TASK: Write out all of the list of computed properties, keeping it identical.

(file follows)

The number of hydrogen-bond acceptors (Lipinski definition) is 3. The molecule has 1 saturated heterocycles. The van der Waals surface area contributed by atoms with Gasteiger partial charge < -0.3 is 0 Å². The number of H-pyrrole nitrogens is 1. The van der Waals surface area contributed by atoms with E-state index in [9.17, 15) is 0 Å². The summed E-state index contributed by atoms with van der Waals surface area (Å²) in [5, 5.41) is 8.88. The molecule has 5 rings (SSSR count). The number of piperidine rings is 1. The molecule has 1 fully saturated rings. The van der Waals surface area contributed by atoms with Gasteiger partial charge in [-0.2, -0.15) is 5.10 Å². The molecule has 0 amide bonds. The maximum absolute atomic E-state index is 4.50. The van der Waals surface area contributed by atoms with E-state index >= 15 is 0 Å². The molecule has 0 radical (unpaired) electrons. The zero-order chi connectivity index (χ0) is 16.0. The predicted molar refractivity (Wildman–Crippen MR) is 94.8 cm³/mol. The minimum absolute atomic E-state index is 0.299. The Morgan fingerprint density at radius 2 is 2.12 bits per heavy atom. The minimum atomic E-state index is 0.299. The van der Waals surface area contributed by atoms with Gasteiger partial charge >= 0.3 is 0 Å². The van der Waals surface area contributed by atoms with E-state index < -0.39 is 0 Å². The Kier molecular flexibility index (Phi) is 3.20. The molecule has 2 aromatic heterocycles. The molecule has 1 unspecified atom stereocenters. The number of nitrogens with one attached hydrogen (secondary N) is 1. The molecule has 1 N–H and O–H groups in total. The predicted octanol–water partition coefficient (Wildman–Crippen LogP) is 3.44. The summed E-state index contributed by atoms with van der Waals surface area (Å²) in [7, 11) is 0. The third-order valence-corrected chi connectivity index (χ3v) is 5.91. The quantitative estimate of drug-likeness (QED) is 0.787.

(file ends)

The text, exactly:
The number of hydrogen-bond acceptors (Lipinski definition) is 3. The molecule has 1 saturated heterocycles. The van der Waals surface area contributed by atoms with Gasteiger partial charge < -0.3 is 0 Å². The number of H-pyrrole nitrogens is 1. The van der Waals surface area contributed by atoms with E-state index in [9.17, 15) is 0 Å². The summed E-state index contributed by atoms with van der Waals surface area (Å²) in [5, 5.41) is 8.88. The molecule has 5 rings (SSSR count). The number of piperidine rings is 1. The molecule has 1 fully saturated rings. The van der Waals surface area contributed by atoms with Gasteiger partial charge in [-0.2, -0.15) is 5.10 Å². The molecule has 0 amide bonds. The maximum absolute atomic E-state index is 4.50. The van der Waals surface area contributed by atoms with E-state index >= 15 is 0 Å². The molecule has 0 radical (unpaired) electrons. The zero-order chi connectivity index (χ0) is 16.0. The predicted molar refractivity (Wildman–Crippen MR) is 94.8 cm³/mol. The minimum absolute atomic E-state index is 0.299. The Morgan fingerprint density at radius 2 is 2.12 bits per heavy atom. The minimum atomic E-state index is 0.299. The van der Waals surface area contributed by atoms with Gasteiger partial charge >= 0.3 is 0 Å². The van der Waals surface area contributed by atoms with E-state index < -0.39 is 0 Å². The Kier molecular flexibility index (Phi) is 3.20. The molecule has 2 aromatic heterocycles. The molecule has 1 unspecified atom stereocenters. The number of nitrogens with one attached hydrogen (secondary N) is 1. The molecule has 1 N–H and O–H groups in total. The predicted octanol–water partition coefficient (Wildman–Crippen LogP) is 3.44. The summed E-state index contributed by atoms with van der Waals surface area (Å²) in [7, 11) is 0. The third-order valence-corrected chi connectivity index (χ3v) is 5.91. The quantitative estimate of drug-likeness (QED) is 0.787.